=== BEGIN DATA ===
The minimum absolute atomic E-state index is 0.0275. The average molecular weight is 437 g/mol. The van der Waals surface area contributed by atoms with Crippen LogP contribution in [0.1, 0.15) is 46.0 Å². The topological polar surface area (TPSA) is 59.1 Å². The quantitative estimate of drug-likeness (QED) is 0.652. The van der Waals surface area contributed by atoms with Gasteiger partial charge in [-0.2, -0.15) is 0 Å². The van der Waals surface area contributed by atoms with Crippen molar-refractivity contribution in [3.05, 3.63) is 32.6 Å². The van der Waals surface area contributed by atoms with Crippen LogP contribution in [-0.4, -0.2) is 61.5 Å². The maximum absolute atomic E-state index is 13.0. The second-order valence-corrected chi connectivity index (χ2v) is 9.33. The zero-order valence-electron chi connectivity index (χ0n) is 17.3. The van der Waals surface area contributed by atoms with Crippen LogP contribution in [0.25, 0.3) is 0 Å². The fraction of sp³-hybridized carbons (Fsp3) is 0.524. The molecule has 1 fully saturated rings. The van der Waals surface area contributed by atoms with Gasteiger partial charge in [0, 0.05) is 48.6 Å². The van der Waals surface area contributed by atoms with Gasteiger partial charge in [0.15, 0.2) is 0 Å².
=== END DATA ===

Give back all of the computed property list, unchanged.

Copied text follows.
The minimum absolute atomic E-state index is 0.0275. The average molecular weight is 437 g/mol. The van der Waals surface area contributed by atoms with Crippen LogP contribution in [0.1, 0.15) is 46.0 Å². The topological polar surface area (TPSA) is 59.1 Å². The quantitative estimate of drug-likeness (QED) is 0.652. The van der Waals surface area contributed by atoms with Gasteiger partial charge in [-0.2, -0.15) is 0 Å². The van der Waals surface area contributed by atoms with Crippen molar-refractivity contribution in [3.05, 3.63) is 32.6 Å². The van der Waals surface area contributed by atoms with Crippen LogP contribution in [-0.4, -0.2) is 61.5 Å². The maximum absolute atomic E-state index is 13.0. The second-order valence-corrected chi connectivity index (χ2v) is 9.33. The zero-order valence-electron chi connectivity index (χ0n) is 17.3. The van der Waals surface area contributed by atoms with Crippen LogP contribution in [0.25, 0.3) is 0 Å². The fraction of sp³-hybridized carbons (Fsp3) is 0.524. The molecule has 1 fully saturated rings. The van der Waals surface area contributed by atoms with Gasteiger partial charge in [0, 0.05) is 48.6 Å². The van der Waals surface area contributed by atoms with Gasteiger partial charge in [0.15, 0.2) is 0 Å².